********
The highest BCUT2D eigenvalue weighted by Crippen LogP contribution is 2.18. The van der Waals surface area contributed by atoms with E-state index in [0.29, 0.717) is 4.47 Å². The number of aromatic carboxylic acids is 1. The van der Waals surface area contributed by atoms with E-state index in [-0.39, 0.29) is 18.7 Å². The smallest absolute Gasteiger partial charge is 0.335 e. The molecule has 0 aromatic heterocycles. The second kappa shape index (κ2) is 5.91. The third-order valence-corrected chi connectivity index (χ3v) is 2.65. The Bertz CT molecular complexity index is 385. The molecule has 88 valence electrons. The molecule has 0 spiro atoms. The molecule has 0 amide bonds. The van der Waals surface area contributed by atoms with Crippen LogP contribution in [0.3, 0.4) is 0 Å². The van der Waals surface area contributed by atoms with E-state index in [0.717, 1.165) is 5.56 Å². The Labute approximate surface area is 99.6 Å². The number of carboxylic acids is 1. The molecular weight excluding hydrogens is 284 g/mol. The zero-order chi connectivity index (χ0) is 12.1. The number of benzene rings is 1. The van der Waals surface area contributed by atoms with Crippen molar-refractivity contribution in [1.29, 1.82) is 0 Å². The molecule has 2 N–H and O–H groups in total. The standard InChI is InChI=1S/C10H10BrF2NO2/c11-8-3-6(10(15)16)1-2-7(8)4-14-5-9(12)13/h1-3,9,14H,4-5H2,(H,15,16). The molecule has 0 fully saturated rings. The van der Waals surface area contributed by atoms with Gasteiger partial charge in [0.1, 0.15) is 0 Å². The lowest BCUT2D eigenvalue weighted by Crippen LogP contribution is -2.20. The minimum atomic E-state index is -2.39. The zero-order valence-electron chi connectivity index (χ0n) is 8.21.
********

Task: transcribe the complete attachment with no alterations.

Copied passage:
The highest BCUT2D eigenvalue weighted by Crippen LogP contribution is 2.18. The van der Waals surface area contributed by atoms with E-state index in [0.29, 0.717) is 4.47 Å². The number of aromatic carboxylic acids is 1. The van der Waals surface area contributed by atoms with E-state index in [-0.39, 0.29) is 18.7 Å². The smallest absolute Gasteiger partial charge is 0.335 e. The molecule has 0 aromatic heterocycles. The second kappa shape index (κ2) is 5.91. The third-order valence-corrected chi connectivity index (χ3v) is 2.65. The Bertz CT molecular complexity index is 385. The molecule has 88 valence electrons. The molecule has 0 spiro atoms. The molecule has 0 amide bonds. The van der Waals surface area contributed by atoms with Crippen LogP contribution in [0.3, 0.4) is 0 Å². The van der Waals surface area contributed by atoms with E-state index in [0.717, 1.165) is 5.56 Å². The Labute approximate surface area is 99.6 Å². The number of carboxylic acids is 1. The molecular weight excluding hydrogens is 284 g/mol. The zero-order chi connectivity index (χ0) is 12.1. The number of benzene rings is 1. The van der Waals surface area contributed by atoms with Crippen molar-refractivity contribution in [1.29, 1.82) is 0 Å². The molecule has 2 N–H and O–H groups in total. The standard InChI is InChI=1S/C10H10BrF2NO2/c11-8-3-6(10(15)16)1-2-7(8)4-14-5-9(12)13/h1-3,9,14H,4-5H2,(H,15,16). The molecule has 0 fully saturated rings. The van der Waals surface area contributed by atoms with Gasteiger partial charge in [0.1, 0.15) is 0 Å². The lowest BCUT2D eigenvalue weighted by Crippen LogP contribution is -2.20. The minimum atomic E-state index is -2.39. The zero-order valence-electron chi connectivity index (χ0n) is 8.21.